Dr. Abdelali Agouni
Dr. Abdelali Agouni is an Associate Professor of Pharmacology and the coordinator of graduate studies at the College of Pharmacy, Qatar University. Dr. Agouni graduated with a BSc (Biochemistry) in 2003 and an MSc (Pharmacology) in 2005 from the University Louis Pasteur of Strasbourg (France) and a PhD in clinical and experimental Pharmacology from the University of Angers (France) in 2008. After graduating from his PhD, he joined in 2009 the University of Aberdeen (Scotland) as a post-doctoral research fellow at the School of Biological Sciences. In October 2011, he moved the University of Surrey as a tenured Assistant Professor of cardiovascular biology within the Faculty of Health and Medical Sciences. In 2015, he joined the college of Pharmacy of Qatar University as assistant professor of pharmacology and then in 2017 he was promoted to the rank of associate professor.
Dr. Agouni is an expert in cardiovascular and metabolic functions phenotyping (33 peer-reviewed publications to date and a h-index of 19 and a total number of citations of 1,587) and a strong experience in investigating intracellular signalling pathways using both cellular and transgenic animal models of obesity, diabetes and cardiovascular disease. The major focus of his research to date has been to gain a better understanding of the mechanisms linking obesity and diabetes to cardiovascular complications such as hypertension and atherosclerosis and develop new tools to prevent and reverse these co-morbidities. Dr. Agouni has an established expertise in inter-cellular communication and the role of circulating microvesicles as biomarkers and vectors of metabolic and cardiovascular dysfunctions. Dr. Agouni has expertise in collaborating on large clinical studies and currently contributes to a major clinical study on stroke with Hamad General Hospital (Qatar), a project recently funded by Qatar University and Qatar National Research Fund. Dr. Agouni has successfully managed several competitive research grants involving teams inside and outside of Qatar. He is currently senior investigator on multiple active grants with a cumulative research income of over $2 million in the past 4 years. Dr. Agouni has successfully supervised several undergraduate, MSc and PhD students.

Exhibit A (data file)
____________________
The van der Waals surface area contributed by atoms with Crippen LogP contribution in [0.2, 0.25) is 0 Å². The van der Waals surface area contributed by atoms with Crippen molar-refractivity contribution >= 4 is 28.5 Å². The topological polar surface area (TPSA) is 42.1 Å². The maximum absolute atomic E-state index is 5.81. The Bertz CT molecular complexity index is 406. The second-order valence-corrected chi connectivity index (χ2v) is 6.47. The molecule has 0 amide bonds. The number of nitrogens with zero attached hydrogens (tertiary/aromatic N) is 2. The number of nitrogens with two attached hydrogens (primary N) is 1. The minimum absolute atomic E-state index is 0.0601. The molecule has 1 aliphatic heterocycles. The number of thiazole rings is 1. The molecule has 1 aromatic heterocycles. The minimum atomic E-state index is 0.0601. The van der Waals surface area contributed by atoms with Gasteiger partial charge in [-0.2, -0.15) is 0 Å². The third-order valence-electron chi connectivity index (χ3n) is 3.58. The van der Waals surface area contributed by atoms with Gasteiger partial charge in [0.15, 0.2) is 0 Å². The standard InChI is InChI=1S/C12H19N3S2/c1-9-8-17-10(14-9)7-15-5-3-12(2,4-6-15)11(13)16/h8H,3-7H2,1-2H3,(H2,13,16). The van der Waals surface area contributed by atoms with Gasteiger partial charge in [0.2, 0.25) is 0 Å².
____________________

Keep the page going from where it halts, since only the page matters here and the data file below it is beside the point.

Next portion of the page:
Dr. Agouni’s expertise is recognized by the scientific community through invitations to the editorial boards of several journals. His expertise in metabolic and cardiovascular research fields is recognized both nationally and internationally and he regularly reviews major grant proposals for national and international funding bodies and agencies such as Medical Research Council UK, Diabetes UK, British Heart Foundation, Swiss Science Foundation, Dutch Heart Foundation, and the Dutch organization for health & healthcare innovation. In addition, he routinely acts as ad hoc reviewer for several international journals.
Dr. Agouni has a strong experience as educator and has a significant experience in both undergraduate and postgraduate teaching. His teaching quality is internationally recognised and in 2013 he achieved the status Fellow of the Higher Education Academy (FHEA).